Love it or hate it, the adage sex sells continuously finds a way to prove itself accurate within the music industry. The most recent artist to discover this first hand is Atlanta-native BRS Kash, whose 2020 single “Throat Babies” managed to ascend the ranks — earning nods from names like Lil Wayne, Chris Brown, Trippie Redd and more.
Most prominently, the track landed the young MC a partnership for his Team Litty imprint with LVRN/Interscope, home to acts like 6LACK, Summer Walker and DRAM, all of whom have seen commendable commercial success.
While the salacious smash (which Kash noted in an interview he hesitated even to release for obvious reasons) is pushing his career into overdrive, it’s important to note that it’s far from the first fellatio-focused song to impact the culture. Songs dedicated to this particular sexual practice have a track record in delivering some career highs, whether on the charts, in sales, or just in long-term musical legacy.
It’s only right to start any Hip Hop head convo with the “Pussy Monster” himself, Weezy F. Baby (assuming the F, in this case, is for fellatio). Wayne had already been in the game for years by the time he dropped his sixth solo studio album, the third installment of his storied Carter series, in 2008. However, the LPs seminal first-single “Lollipop” (a not-so-subtle oral sex reference) was his true commercial breakout, standing as his only single to date to top Billboard’s Hot 100. It is also his highest-selling single, earning its eighth RIAA platinum certification this past September.
Three years earlier, Ludacris’ Disturbing tha Peace artist Shawnna (the crew’s First Lady) made her largest impact (before fading into relative obscurity) with the aptly titled “Gettin’ Some Head.” The track (which samples Too $hort’s “Blowjob Betty,” which appeared on $hort’s 1993 Billboard 200 Top 10 LP Shorty the Pimp) earned Shawnna a platinum plaque and propelled her sophomore LP Block Music to No. 13 on the Billboard 200.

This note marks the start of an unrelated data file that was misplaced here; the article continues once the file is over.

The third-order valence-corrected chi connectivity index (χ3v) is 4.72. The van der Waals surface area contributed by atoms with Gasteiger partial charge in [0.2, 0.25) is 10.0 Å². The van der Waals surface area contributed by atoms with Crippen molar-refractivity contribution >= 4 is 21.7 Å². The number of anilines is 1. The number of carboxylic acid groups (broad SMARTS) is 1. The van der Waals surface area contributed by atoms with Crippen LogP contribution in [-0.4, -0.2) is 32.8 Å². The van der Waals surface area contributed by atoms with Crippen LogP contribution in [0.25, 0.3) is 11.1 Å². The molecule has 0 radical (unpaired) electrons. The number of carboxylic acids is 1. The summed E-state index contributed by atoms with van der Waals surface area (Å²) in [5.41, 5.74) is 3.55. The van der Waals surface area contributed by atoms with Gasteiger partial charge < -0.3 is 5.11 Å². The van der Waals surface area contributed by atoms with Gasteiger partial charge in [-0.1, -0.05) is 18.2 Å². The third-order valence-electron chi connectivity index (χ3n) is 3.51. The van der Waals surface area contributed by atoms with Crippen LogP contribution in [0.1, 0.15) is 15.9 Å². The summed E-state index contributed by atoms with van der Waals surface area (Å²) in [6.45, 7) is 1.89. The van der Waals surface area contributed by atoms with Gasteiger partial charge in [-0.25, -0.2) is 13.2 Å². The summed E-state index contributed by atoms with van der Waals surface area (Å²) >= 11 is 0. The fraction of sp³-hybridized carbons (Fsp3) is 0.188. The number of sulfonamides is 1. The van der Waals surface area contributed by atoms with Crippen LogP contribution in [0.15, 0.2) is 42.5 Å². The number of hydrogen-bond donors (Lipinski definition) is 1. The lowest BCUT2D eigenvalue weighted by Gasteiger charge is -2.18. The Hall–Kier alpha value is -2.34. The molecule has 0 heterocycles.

While “Gettin’ Some Head” outsold it’s OG muse, “Blowjob Betty” (a song which details involuntary manslaughter via blowjob) still manages to retain an elite status among the millions of diehard fans that tuned into his Verzuz battle against E-40.
The song may be a little too deep cut for casual Too $hort fans, but some artists have tracks dedicated to getting more brains than a Master’s Degree that have become signatures, inescapable throughout their careers.
Tear Da Club Up Thugs, a subset of the Three 6 Mafia (consisting of DJ Paul, Lord Infamous and Juicy J), dropped CrazyNDaLazDayz in 1999, which contained the immortal oral anthem, “Slob On My Knob.” Aside from becoming a tune that Juicy J will be asked to perform until his last breath, it has also inspired numerous other tracks over the years. Most notably (and recently), it was the basis for ASAP Ferg’s 4x platinum single “Plain Jane” and G-Eazy’s 5x platinum “No Limit” featuring A$AP Rocky & Cardi B.
Still, few tracks have achieved the cult-classic status of Akinyele’s 1996 Al Green and Brick-sampled underground smash “Put It in Your Mouth,” featuring the seductive vocals of singer Kia Jeffries. Akinyele was part of a cohort that included Nas. The two friends made their first notable appearance on Main Source’s “Live From The BBQ” in 1991. Still, following his Vagina Diner LP’s poor commercial performance, it was the raunchy, quotable filled banger that not only put him on the map but has kept him relevant over almost 25 years removed.
When it comes to making NSFW headbangers (pun intended), it would appear that BRS Kash is in great historical company.
Whether “Throat Babies” will reach his “Put It in Your Mouth” status remains to be seen — though it feels like a direct descendant of the timeless ode. There is every reason to believe his upcoming EP Kash Tape will live up to the naughty hype he’s generated.
BRS Kash’s Kash Tape is available everywhere on January 22, 2021. Stream it here.